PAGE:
What would you do
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What would you do

What would you do?

  • You’re the teacher in a 5th grade class at a medium sized suburban school. On a typical Wednesday morning you are at the back left corner of your classroom working with a small group. 2 other small groups are working together, one at the front of the room and the other at the right center of the room near the windows. Your classroom is on the second floor. Without warning an intruder enters your room with a gun, shuts the door, and threatens to use the gun if anyone moves. Your school safety plan instructs you to use the school phone which is next to your classroom door by the intruder, or to send a student for help in an emergency situation. Neither of these is possible in this situation without endangering the life of your students or your own life


Crisis planning

Crisis Planning

Heather Lynn Davenport


Plan now not later

Plan Now, Not Later!

  • “Knowing how to respond quickly and efficiently

    in a crisis is critical to ensuring the

    safety of our schools and students. The

    midst of a crisis is not the time to start

    figuring out who ought to do what. At that moment,

    everyone involved – from top to bottom – should

    know the drill and know each other.”

  • --Margaret Spellings


Government report

Government Report

  • Based on interviews with individuals who have been in these situations

  • There is little known about best practice on Crisis planning because it is fortunately a rare occasion


What are we planning for

Natural disasters (earthquake, tornado,

hurricane, flood)

Severe weather

Fires

Chemical or hazardous material spills

Bus crashes

School shootings

Bomb threats

Medical emergencies

Student or staff deaths (suicide, homicide,

unintentional, or natural)

Acts of terror or war

What are we planning for?


Steps of a crisis

Steps of a Crisis

  • Mitigation/ Prevention

  • Preparedness

  • Response

  • Recovery


Mitigation and prevention

Mitigation and Prevention

  • Mitigation and prevention require taking inventory of the dangers in a school and community and identifying what to do to prevent and reduce injury and property damage.


Mitigation

Mitigation

  • the goal of mitigation is to decrease the need for response

  • as opposed to simply increasing response capability.


Prevention

Prevention

  • Threat Assessment

  • Bully Prevention

  • Social problem solving programs

  • Life skills programs


A good plan includes

A Good Plan Includes:

  • Starts with leadership at the top

  • Channels of communication should be open before a crisis happens – Fire, Police, etc…

  • Plans should be per school not per district

  • Includes practice drills

  • Defines Roles and Responsibilities

  • Student Release Procedures

  • Plans for students with special needs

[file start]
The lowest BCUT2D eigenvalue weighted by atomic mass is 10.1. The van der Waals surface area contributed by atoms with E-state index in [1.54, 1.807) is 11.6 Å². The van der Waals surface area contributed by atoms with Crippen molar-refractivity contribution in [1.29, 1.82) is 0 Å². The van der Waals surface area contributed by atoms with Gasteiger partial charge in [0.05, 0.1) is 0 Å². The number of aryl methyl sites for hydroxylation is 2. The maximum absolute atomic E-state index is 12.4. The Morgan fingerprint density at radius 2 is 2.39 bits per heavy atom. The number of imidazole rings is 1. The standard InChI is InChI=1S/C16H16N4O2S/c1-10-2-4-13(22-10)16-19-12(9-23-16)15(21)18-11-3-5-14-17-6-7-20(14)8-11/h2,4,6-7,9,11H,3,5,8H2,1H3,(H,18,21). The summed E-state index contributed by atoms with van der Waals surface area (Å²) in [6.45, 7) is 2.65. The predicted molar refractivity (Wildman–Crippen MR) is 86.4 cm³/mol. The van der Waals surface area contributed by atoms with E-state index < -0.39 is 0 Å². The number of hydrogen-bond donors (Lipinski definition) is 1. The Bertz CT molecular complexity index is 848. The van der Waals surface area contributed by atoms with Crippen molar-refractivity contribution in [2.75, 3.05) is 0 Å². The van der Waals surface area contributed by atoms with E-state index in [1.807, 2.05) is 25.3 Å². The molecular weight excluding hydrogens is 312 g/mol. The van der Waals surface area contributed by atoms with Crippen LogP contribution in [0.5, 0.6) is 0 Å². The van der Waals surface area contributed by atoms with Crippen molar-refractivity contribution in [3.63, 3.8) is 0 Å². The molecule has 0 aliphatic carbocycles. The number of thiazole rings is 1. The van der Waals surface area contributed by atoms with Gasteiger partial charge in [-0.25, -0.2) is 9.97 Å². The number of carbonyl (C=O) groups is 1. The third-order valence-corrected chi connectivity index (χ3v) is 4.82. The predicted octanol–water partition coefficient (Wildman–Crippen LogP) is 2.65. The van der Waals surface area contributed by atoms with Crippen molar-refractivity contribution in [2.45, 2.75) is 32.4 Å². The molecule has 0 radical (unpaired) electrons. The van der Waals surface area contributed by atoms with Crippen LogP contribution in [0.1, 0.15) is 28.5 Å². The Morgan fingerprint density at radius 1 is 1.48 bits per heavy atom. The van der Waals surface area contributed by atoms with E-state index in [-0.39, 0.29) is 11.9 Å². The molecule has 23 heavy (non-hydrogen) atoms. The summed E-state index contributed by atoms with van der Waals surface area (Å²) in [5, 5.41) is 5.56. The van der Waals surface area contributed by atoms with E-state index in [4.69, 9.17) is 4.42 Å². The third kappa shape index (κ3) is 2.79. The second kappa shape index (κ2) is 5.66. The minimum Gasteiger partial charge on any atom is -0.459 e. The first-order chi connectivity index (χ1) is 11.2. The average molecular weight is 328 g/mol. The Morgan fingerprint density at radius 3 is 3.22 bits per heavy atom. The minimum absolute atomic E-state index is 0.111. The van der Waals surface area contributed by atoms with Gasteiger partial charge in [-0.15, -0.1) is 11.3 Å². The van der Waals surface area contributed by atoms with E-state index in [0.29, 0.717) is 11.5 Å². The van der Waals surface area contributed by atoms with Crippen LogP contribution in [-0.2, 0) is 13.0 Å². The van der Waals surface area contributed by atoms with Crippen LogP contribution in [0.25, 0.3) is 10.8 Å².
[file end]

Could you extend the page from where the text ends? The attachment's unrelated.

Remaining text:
• Based on an All Hazard Approach

  • Schedule for updates


Ics incident command system

ICS Incident Command System

  • Needs to be Created with ALL involved BEFORE a crisis occurs.

  • Should include emergency responders and school personnel

  • How will the school communicate with students parents staff and media?


Who s involved in the ics

Who’s involved in the ICS?

  • Incident commander

  • Public information officer

  • Safety officer

  • Liaison Officer

  • Operations officer

  • Planning and Intelligence officer

  • Logistics officer


Vocabulary

Vocabulary

  • Shelter in Place

  • Evacuation

  • Reverse Evacuation

  • Lockdown

  • Code Blue vs. Evacuate


Teachers secretaries etc should have

Teachers Secretaries etc should have…

  • Master Keys

  • Forms of Communication and Directories

  • Maps and Facilities information

  • First aid kits

  • Updated student rosters

  • Activities for students

  • Student Emergency Cards

  • Student Release forms


After a crisis

After a Crisis

  • Review actions taken to improve plan

  • Concentrate on people and the building

  • Take as much time as you need

  • Remember anniversaries


To order the report

To order the report

  • To order copies of this report,

  • write to: ED Pubs, Education Publications Center, U.S.

  • Department of Education, P.O. Box 1398, Jessup, MD 20794-1398;

  • or fax your request to: (301) 470-1244;

  • or email your request to: [email protected];

  • or call in your request toll-free: 1-877-433-7827 (1-877-4-ED-PUBS).

  • If 877 service is not yet available in your area,

  • call 1-800-872-5327 (1-800-USA-LEARN). Those who

  • use a telecommunications device for the deaf (TDD)

  • or a teletypewriter (TTY), should call 1-800-437-0833;

  • or order on-line at: www.ed.gov/about/ordering.jsp.

  • This report is also available on the Department’s Web site at

  • www.ed.gov/emergencyplan.


New york

New York

  • Planning Department

  • New York State Emergency Management Office

  • 1220 Washington Avenue

  • Building 22, Suite 101

  • Albany, NY 12226-2251

  • Phone: 518-292-2200

  • Fax: 518-322-4978

  • http://www.semo.state.ny.us/


Pennsylvania

Pennsylvania

  • Pennsylvania Emergency Management Agency

  • 2605 Interstate Drive

  • Harrisburg, PA 17110

  • Phone: 717-651-2007

  • Fax: 717-651-2040

  • http://www.pema.state.pa.us/


New jersey

New Jersey

  • New Jersey Office of Emergency Management

  • P.O. Box 7068

  • West Trenton, NJ 08628-0068

  • Phone: 609 538-6050 Monday-Friday

  • Phone: 609-882-2000 ext 6311 (24/7)

  • Fax: 609-538-0345

  • http://www.state.nj.us/njoem


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